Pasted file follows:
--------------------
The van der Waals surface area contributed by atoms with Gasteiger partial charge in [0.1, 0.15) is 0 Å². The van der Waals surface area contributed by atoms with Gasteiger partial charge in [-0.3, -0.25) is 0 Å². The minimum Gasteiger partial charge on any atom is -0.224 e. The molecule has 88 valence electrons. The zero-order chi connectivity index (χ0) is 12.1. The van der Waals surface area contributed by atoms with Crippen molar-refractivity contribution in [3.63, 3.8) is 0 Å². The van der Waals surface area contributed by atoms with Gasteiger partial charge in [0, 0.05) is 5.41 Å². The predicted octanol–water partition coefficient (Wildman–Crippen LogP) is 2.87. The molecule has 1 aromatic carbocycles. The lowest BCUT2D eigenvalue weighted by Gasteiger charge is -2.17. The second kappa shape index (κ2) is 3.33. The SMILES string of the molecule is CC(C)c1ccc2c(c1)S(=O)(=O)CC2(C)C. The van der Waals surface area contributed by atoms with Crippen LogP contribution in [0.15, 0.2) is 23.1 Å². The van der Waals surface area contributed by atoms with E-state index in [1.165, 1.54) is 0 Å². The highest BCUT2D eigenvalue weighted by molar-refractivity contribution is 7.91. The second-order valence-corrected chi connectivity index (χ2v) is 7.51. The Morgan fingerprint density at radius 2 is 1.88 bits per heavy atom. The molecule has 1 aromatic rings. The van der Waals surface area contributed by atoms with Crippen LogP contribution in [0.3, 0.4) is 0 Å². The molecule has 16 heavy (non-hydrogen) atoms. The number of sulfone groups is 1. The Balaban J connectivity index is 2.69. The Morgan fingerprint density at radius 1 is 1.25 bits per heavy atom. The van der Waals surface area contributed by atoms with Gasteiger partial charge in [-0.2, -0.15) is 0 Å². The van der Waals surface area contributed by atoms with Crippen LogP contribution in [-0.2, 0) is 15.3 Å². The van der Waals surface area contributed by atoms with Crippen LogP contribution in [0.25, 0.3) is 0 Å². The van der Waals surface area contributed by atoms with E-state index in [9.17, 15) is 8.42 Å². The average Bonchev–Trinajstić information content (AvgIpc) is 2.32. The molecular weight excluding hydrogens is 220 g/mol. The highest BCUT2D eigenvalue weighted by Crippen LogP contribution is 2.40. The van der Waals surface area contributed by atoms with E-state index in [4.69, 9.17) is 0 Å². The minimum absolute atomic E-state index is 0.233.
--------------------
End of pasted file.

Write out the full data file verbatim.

The van der Waals surface area contributed by atoms with Gasteiger partial charge in [0.1, 0.15) is 0 Å². The van der Waals surface area contributed by atoms with Gasteiger partial charge in [-0.3, -0.25) is 0 Å². The minimum Gasteiger partial charge on any atom is -0.224 e. The molecule has 88 valence electrons. The zero-order chi connectivity index (χ0) is 12.1. The van der Waals surface area contributed by atoms with Crippen molar-refractivity contribution in [3.63, 3.8) is 0 Å². The van der Waals surface area contributed by atoms with Gasteiger partial charge in [0, 0.05) is 5.41 Å². The predicted octanol–water partition coefficient (Wildman–Crippen LogP) is 2.87. The molecule has 1 aromatic carbocycles. The lowest BCUT2D eigenvalue weighted by Gasteiger charge is -2.17. The second kappa shape index (κ2) is 3.33. The SMILES string of the molecule is CC(C)c1ccc2c(c1)S(=O)(=O)CC2(C)C. The van der Waals surface area contributed by atoms with Crippen LogP contribution in [0.15, 0.2) is 23.1 Å². The van der Waals surface area contributed by atoms with E-state index in [1.165, 1.54) is 0 Å². The highest BCUT2D eigenvalue weighted by molar-refractivity contribution is 7.91. The second-order valence-corrected chi connectivity index (χ2v) is 7.51. The Morgan fingerprint density at radius 2 is 1.88 bits per heavy atom. The molecule has 1 aromatic rings. The van der Waals surface area contributed by atoms with Crippen LogP contribution in [0.3, 0.4) is 0 Å². The molecule has 16 heavy (non-hydrogen) atoms. The number of sulfone groups is 1. The Balaban J connectivity index is 2.69. The Morgan fingerprint density at radius 1 is 1.25 bits per heavy atom. The van der Waals surface area contributed by atoms with Gasteiger partial charge in [-0.2, -0.15) is 0 Å². The van der Waals surface area contributed by atoms with Crippen LogP contribution in [-0.2, 0) is 15.3 Å². The van der Waals surface area contributed by atoms with Crippen LogP contribution in [0.25, 0.3) is 0 Å². The van der Waals surface area contributed by atoms with E-state index in [9.17, 15) is 8.42 Å². The average Bonchev–Trinajstić information content (AvgIpc) is 2.32. The molecular weight excluding hydrogens is 220 g/mol. The highest BCUT2D eigenvalue weighted by Crippen LogP contribution is 2.40. The van der Waals surface area contributed by atoms with E-state index in [4.69, 9.17) is 0 Å². The minimum absolute atomic E-state index is 0.233.